Six Tips to Boost Lead-Nurturing Email Results
Relationships are formed as a result of lead nurturing. And partnerships need more than a one-size-fits-all approach. Here are some pointers to help you optimize your marketing for the best outcomes:
Tip 1: In order to personalize your approach, use empathy.
Have you ever noticed how differently we speak and write when we put on our marketing and sales hats or walk into our offices?
This is what I mean. Do your marketing communications approach individuals as things to be converted, such as getting a click, for example? Or do they regard them as though they are individuals you can assist? The finest marketing makes you feel like you’re helping others (because it is.)
Humanize your emails, establish a relationship, and always provide value. It’s astonishing how much of a difference this can make. Check the tone of your email communications as well. Do you communicate in a sales or sympathetic tone?
Tip 2: Concentrate on what is truly important to them and what inspires them.
It is essential to understand what consumers desire in order to effectively serve them. Unfortunately, many marketers do not have the opportunity to speak personally with the people to whom they are sending nurturing emails. Inside sales, customer service representatives, or salespeople are frequently the ones that speak with potential clients live and/or in person.
Here are a few solutions:
- Always pick up the phone;
- Before sending out nurturing emails, solicit feedback from your sales and business development representatives;
- Get out in the field with your sales team and meet customers face-to-face.
To summarize, treat others the way they want to be treated.
Tip 3: Determine where they are in the purchasing process.
The aim of lead nurturing is to keep a meaningful and consistent conversation going with possible prospective clients, no matter where they are in the purchasing process. It all comes down to connections.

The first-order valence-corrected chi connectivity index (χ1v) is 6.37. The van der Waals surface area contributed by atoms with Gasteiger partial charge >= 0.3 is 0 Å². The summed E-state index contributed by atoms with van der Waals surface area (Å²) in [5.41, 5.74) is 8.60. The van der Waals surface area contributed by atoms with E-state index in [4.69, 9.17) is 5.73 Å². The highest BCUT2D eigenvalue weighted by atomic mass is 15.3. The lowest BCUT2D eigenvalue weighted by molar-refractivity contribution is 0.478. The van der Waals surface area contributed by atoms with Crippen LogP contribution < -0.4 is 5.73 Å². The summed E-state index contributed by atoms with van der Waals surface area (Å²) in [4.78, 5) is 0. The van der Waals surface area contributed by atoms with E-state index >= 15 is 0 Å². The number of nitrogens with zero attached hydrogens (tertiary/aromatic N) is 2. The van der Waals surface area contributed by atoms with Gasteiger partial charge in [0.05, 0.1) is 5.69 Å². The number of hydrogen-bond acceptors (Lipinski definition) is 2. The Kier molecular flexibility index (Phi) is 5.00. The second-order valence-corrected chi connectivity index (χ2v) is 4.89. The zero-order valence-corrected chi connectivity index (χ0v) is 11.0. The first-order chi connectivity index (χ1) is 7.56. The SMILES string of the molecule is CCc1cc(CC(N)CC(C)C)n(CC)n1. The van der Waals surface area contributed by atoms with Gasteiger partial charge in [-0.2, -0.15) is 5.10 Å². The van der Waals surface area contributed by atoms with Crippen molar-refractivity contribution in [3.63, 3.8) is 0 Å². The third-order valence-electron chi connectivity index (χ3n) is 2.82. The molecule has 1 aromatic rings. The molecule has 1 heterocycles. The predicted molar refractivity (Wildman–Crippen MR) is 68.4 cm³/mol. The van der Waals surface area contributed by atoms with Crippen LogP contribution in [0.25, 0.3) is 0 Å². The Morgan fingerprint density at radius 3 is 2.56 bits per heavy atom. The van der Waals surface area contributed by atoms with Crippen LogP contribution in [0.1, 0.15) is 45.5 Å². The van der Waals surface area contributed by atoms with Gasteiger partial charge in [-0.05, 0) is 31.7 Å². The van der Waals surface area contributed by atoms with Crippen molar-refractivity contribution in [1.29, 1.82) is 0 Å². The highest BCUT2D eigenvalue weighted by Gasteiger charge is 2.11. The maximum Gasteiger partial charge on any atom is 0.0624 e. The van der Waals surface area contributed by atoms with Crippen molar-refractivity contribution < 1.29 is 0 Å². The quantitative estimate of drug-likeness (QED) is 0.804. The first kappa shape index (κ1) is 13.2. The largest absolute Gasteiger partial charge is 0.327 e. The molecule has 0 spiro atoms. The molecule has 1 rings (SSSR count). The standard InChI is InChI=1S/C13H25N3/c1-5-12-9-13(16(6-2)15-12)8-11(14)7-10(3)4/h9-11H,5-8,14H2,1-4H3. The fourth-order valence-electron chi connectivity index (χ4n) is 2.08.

Make sure to give different types of information to your prospects depending on where they are in the consumer purchasing experience. It’s useful to note that all client purchasing cycles fall into three distinct funnel phases.
ToFu: Top of the funnel
The top of the funnel is the widest step in the sales funnel. Here you will have a large number of potential customers who are interested in a niche topic related to your business. Most of them won’t turn into paying customers in the long run, but that’s okay. ToFu content will help you attract and weed out leads that won’t convert.
The leaders at the top of the funnel are doing some initial research on the topic. They don’t necessarily want to buy something. Therefore, the last thing you should do is bombard them with promotional offers. Instead, you should create content that answers their questions and helps them learn more about your niche.
MoFu: Middle of the funnel
Once you’ve captured your customers’ contact information, you can start serving them some average content. MoFu content will be a mixture of the same useful, informative pieces as ToFu content, as well as more advanced content. At this point, you can start to assume that your leads have specific needs or concerns that can help your business.
BoFu: Bottom of the Funnel
Bottom-up content is for the leads you want to buy. They just need to make sure that your product/service is worth the money and that it is better than all the competition.
This is the only point in your sales funnel where you can start selling. You have already captured your leader’s interest during ToFu and won their trust during MoFu. Now you need to help them make a buying decision. Sales pages, product features/highlights, and vendor comparison guides are helpful at this stage.
I shared three tips you can use to improve your marketing and nurturing emails to boost relevancy, engagement, conversion, and ultimately results. Come back in a week for 3 more tips!